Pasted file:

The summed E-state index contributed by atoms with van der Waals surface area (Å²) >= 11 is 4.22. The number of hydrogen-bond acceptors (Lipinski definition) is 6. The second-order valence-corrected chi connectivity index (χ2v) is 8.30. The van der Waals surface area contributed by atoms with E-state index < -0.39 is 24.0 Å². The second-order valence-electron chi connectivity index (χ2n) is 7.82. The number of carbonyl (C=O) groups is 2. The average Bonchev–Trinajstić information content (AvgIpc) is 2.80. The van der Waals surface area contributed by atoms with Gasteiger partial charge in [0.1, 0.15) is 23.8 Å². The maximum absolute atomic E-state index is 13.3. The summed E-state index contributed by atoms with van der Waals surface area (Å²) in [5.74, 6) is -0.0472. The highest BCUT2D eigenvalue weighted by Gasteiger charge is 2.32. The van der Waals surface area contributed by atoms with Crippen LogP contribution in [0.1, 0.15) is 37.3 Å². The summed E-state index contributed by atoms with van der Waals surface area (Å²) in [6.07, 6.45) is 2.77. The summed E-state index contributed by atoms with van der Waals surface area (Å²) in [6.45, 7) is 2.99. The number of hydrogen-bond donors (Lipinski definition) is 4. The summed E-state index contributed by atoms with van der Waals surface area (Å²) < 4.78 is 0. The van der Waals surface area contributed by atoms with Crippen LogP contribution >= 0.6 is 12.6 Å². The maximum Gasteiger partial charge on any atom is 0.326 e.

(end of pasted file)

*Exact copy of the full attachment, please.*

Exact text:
The summed E-state index contributed by atoms with van der Waals surface area (Å²) >= 11 is 4.22. The number of hydrogen-bond acceptors (Lipinski definition) is 6. The second-order valence-corrected chi connectivity index (χ2v) is 8.30. The van der Waals surface area contributed by atoms with E-state index < -0.39 is 24.0 Å². The second-order valence-electron chi connectivity index (χ2n) is 7.82. The number of carbonyl (C=O) groups is 2. The average Bonchev–Trinajstić information content (AvgIpc) is 2.80. The van der Waals surface area contributed by atoms with Gasteiger partial charge in [0.1, 0.15) is 23.8 Å². The maximum absolute atomic E-state index is 13.3. The summed E-state index contributed by atoms with van der Waals surface area (Å²) in [5.74, 6) is -0.0472. The highest BCUT2D eigenvalue weighted by Gasteiger charge is 2.32. The van der Waals surface area contributed by atoms with Crippen LogP contribution in [0.1, 0.15) is 37.3 Å². The summed E-state index contributed by atoms with van der Waals surface area (Å²) in [6.07, 6.45) is 2.77. The summed E-state index contributed by atoms with van der Waals surface area (Å²) in [6.45, 7) is 2.99. The number of hydrogen-bond donors (Lipinski definition) is 4. The summed E-state index contributed by atoms with van der Waals surface area (Å²) < 4.78 is 0. The van der Waals surface area contributed by atoms with Crippen LogP contribution >= 0.6 is 12.6 Å². The maximum Gasteiger partial charge on any atom is 0.326 e.